Ostrian

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Ostrian
Ostrienisch
Pronunciation/ˈɔstrɪɛnɪʃ/
RegionEastern Uletha
EthnicityOstrians, Merhalians
Language familyUletarephian
Early formsMiddle Kalmish
DialectsBanser
Igrian
Cartinian
Mullmouthian
Garungdonian
Writing systemRomantian script (Ostrian alphabet)
Official status
Official language in2 countries
IgriaFlag v1.png Igria
MerhaliaFlag.png Merhalia

4 subdivisions
Cartinia flag.png Cartinia
Garungdonia flag.png Garungdonia
OsriStateFlag.png Osri State
UnterValley flag.png Unter Valley
4 counties in Forestland Keira flag.png Forestland
2 counties in Great north flag.png Great North

Minority language inFlag of Alved 3.png Älved
KeiraFlag v4.1.png Keira


Ostrian is a Gaermanic language of Skarvo-Gaermanic variety. It evolved from Kalmish spoken by the Kalmish (and later Mergan) settlers in Tuyaria. Throughout the course of 12th century, it gradually began diverging from Standard Kalmish of that time, and began to develop distinguishing features of its own. It is not considered a sister language of Kalmish, however, akin to Mergan, because it has mixed with other languages spoken in the area, such as Lathonian and Hayartic among others. Unlike Mergan, it is not mutually intelligible with Kalmish, which is partly due to the large influx of Skarvian and Yurelic vocabulary.

It is the most widely-spoken and official or co-official language in Merhalia, Igria, and the Keiran state of Unter Valley. It is also co-official language of the Varugian Keiran states in the west of the country.

Orthography

Vowels
Glyphs Pronunciation Notes
A, a /ʌ̆/, /äː/ The most common standard pronunciation is either /ʌ̆/ if short or /äː/ if long. If "h" follows "a", that always guarantees a long /äː/ sound.
Ä, ä /eː/, /e̞/ Identical to Lathonian Ė, similar to Kalmish Ä (depending on the dialect). If "h" follows, it may prolong the vowel, but it varies word to word.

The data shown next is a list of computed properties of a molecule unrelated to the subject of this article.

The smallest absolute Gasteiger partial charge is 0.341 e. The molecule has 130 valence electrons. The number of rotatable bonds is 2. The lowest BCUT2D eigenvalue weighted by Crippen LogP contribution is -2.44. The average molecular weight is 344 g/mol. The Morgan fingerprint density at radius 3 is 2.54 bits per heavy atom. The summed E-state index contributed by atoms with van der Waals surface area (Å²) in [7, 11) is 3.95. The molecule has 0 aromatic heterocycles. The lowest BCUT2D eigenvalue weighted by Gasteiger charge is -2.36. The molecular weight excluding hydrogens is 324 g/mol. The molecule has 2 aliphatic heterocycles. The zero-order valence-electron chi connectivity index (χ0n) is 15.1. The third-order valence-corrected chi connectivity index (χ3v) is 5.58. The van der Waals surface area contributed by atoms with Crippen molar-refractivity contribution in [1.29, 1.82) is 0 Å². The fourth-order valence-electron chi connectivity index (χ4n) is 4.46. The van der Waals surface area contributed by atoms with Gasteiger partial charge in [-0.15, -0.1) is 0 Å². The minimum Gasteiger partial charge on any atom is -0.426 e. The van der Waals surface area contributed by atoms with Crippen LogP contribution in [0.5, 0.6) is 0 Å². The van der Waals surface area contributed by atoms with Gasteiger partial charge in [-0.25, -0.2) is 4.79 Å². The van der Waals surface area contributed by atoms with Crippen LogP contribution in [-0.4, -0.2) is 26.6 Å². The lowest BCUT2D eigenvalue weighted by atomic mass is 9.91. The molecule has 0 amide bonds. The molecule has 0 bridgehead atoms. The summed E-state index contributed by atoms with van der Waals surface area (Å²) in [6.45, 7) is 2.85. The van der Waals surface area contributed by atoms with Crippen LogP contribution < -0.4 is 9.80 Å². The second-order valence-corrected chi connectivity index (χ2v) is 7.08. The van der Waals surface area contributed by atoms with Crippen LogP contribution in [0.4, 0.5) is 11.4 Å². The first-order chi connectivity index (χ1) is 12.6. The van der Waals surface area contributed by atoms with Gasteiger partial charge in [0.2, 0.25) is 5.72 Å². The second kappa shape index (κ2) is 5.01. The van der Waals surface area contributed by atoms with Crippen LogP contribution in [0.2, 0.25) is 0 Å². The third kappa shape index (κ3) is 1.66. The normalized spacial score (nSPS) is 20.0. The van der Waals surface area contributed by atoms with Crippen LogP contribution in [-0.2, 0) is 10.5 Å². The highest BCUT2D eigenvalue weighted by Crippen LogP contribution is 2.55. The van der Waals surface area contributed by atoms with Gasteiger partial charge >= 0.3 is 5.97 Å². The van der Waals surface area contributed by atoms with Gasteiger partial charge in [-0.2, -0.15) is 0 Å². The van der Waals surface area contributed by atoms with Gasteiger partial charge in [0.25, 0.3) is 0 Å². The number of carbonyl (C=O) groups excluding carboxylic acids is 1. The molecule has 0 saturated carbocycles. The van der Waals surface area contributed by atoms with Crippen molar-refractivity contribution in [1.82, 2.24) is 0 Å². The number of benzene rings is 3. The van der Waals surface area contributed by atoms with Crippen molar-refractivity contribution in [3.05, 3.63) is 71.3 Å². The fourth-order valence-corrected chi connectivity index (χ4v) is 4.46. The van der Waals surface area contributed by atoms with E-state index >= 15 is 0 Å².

E, e /e/, /æ/, /ɛ/, /æː/ Pronunciation varies; it depends on the word and dialect.
I, i /ɪ/, /i/, /iː/ Pronunciation varies; it depends on the word and dialect.
O, o /ɔ/, /o/, /oː/, /o̞/ Pronunciation varies; it depends on the word and dialect.
Ö, ö /œ/, /ø/ Double ö is usually pronounced as a long /øː/
U, u /ʊ/, /u/, /uː/
Ü, ü /y/, /yː/ Identical to Kalmish. Double vowel often stands for a longer sound.
Diphthongs
Glyphs Pronunciation Notes
au /aʊ/
äu /e̞ʊ/, /æʊ/
ei, ey, ai, aj /aɪ/
eu, oj /ɔɪ/ "Oj" is not always a diphthong, since it some cases it can be separated by syllables.
ej /eɪ/ It's not always a diphthong, since it some cases it can be separated.
ie, iä /ɪe/, /iə/ Note that "ie" is also often pronounced as /iː/.
uo /uə/, /ʊa/ In same cases, "o" is pronounced this way.
Consonants
Glyphs Pronunciation Notes
B, b /b/ or /b̥/, sometimes /p/
ch /x/
ck /k/
D, d /d/ or /d̥/, sometimes /t̪/
dt /t/
F, f /f/
G, g /ɡ/
H, h /h/
J, j /j/ Usually a consonant, but can be treated as a vowel /ɪ/ with certain diphthongs.
K, k /k/
L, l /ɫ/, /l/
M, m /m/
N, n /n/
P, p Hard /p/ or soft /pʲ/
R, r /r/ Usually a rolled/trilled R. At the end of words, if preceded by an e, combine with the vowel into /ɞ/ or /ɐ/. If preceded by an a, either becomes a shorter trill /r̆/ or a medium-to-long vowel between /ɐ/ and /ä:/.
S, s Hard /s̪/ or soft /sʲ/, sometimes /z/
ss /s/
sch /ʃ/ Identical to Ingerish sh.
st At the start of a word usually pronounced /ʃt/. Otherwise /st/.
T, t /t/
tsch /tʃ/
tz /ts/
V, v /v/ or /ʋ/
W, w /v/
Z, z /ts/

Basics

Ostrian Translation Notes
Greetings
Hallo!
Allö!
Säwej!
Hello!
Gätten mörgen
Schwetten mörgen
Gärrietz!
Good morning
lit. "Big morning"
G'mor'n'!
Mergan and Kalmish greetings are also very commonly used, however.
Welkämmen!
Säwejkämmen!
Welcome!
Important words and phrases
Ja Yes
Nej No
Danke
Anke
Deike
Tschü
Thank you
Thanks
Cardinal directions
Nürsch North
Öst East
Sütt South
Wacker West